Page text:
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Augusta University College of Nursing celebrates 15th anniversary of Doctor of Nursing Practice program

This year marks the 15th anniversary of Augusta University College of Nursing’s Doctor of Nursing Practice (DNP) program. The DNP program, created in 2005, was the first in the state of Georgia and graduated its first class in 2006. The program started with only a few students but now has 185 enrolled.

Dr. Pamela Cook
Dr. Pamela Cook

Dr. Pamela Cook, interim associate dean of academic affairs and professor for the College of Nursing, was one of the program’s first graduates.

Her story began in the rural part of Aiken, South Carolina, where many of her peers didn’t have a college education.

“I did not think about attending college or know that I could until I was 17,” Cook said. With encouragement from her mother and family, she then went to study at a local community college to acquire her associate’s degree in nursing.

Cook then decided to pursue her Bachelor of Science in Nursing from the University of South Carolina.

Determined to further her education, she traveled to Charleston to attend the Medical University of South Carolina to obtain her Master’s of Science in Nursing Administration.

Her most recent degree was then acquired at Augusta University from the DNP program at the College of Nursing.

“Prior to Dr. Lucy Marion joining the CON as dean in 2004, I was researching a variety of doctoral programs. Dr. Marion spearheaded the inception of AU’s DNP program and she thought I’d be a great candidate. Once the program was established in 2005, I applied and was accepted in the inaugural class,” said Cook.

During her enrollment in the DNP program, which was at that time housed under the Medical College of Georgia, Cook and others collaborated on Cook’s DNP project, Shared Governance: Restructuring the Future. Together they implemented the framework, principles, and elements from the shared governance model at the university.

Graduates walking
The College of Nursing is celebrating 15 years of its Doctor of Nursing Practice program.

“The objective of implementing shared governance was to increase job satisfaction, enhance professional growth, optimize patient care outcomes and give control of nursing practice to practitioners, which demonstrated a positive correlation between nurse satisfaction, recruitment, retention and patient care outcomes,” Cook said.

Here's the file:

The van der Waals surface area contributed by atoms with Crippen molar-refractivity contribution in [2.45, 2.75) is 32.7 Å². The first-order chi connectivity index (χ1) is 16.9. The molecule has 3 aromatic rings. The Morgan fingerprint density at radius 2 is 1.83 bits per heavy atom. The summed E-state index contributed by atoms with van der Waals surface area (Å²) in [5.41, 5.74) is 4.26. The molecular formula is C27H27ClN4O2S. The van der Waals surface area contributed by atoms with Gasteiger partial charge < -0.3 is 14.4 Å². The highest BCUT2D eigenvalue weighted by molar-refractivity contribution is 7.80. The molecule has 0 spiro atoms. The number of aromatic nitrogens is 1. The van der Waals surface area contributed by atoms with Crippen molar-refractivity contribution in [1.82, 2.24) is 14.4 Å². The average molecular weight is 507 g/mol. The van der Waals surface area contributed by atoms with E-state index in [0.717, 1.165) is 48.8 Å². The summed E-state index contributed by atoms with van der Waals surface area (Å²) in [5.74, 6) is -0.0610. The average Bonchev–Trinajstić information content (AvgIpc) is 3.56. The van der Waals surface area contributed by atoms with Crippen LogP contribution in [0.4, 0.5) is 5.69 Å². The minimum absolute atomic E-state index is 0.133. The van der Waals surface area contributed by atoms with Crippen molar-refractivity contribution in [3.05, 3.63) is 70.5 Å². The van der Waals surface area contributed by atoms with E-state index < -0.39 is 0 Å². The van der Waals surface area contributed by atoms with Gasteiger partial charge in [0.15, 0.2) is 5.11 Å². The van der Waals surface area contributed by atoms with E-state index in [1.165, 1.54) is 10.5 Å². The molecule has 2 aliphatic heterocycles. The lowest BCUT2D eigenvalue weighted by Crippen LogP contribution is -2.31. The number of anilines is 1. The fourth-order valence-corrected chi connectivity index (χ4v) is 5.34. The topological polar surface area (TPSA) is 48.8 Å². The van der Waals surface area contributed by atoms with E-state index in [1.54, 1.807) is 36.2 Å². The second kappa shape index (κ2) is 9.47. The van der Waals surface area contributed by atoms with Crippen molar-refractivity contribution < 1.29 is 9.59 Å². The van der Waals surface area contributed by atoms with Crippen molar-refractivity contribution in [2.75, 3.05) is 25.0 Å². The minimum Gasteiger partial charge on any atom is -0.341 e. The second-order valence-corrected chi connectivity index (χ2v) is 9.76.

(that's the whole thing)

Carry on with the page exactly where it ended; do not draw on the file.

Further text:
Since receiving her DNP, Cook has advanced in rank to assistant dean of student affairs and interim associate dean for academic affairs at the College of Nursing.

“My past and current experiences, along with the DNP program, have provided me with the knowledge and skills to help our students in their most trying times,” Cook said.

She has been awarded eight Health Resources and Services Administration (HRSA) grants from the Department of Health and Human Services since obtaining her DNP degree. “The grants have benefited both our students, the college and the university,” she said.

Cook sees a bright future ahead for the DNP program.

“We are already on the path for the DNP degree to become the terminal degree for advanced clinical practice and leadership,” she said, adding that the number of enrolled students in the DNP program at the College of Nursing continues to grow. “More and more nurses see the value and need for a practice doctorate degree, so applications and graduates are increasing each year.”

Cook shares her story at recruitment events to encourage students to keep pushing no matter the hardships they must endure.

“At 16,” Cook reflects, “you could never have convinced me that I would ever obtain all that I have in my career. I am very humbled by it all and look at my degrees on the wall to see if they really do have my name on them.”

The DNP program is available to students with a post-BSN or post-MSN degree. The program includes seven different degree tracks. The post-BSN programs are adult-gerontology acute care nurse practitioner, family nurse practitioner, pediatric nurse practitioner, psychiatric mental health nurse practitioner, and nursing anesthesia. The post-MSN programs are post-master’s DNP, nurse executive, and post-master’s certificates.

This doctoral-level education provides nurses the clinical and management expertise to improve health care outcomes. Please visit the College of Nursing website to learn more about the DNP program and requirements to enroll.

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Written by
Angela Pravato
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Written by Angela Pravato

Jagwire is your source for news and stories from Augusta University. Daily updates highlight the many ways students, faculty, staff, researchers and clinicians "bring their A games" in classrooms and clinics on four campuses in Augusta and locations across the state of Georgia.

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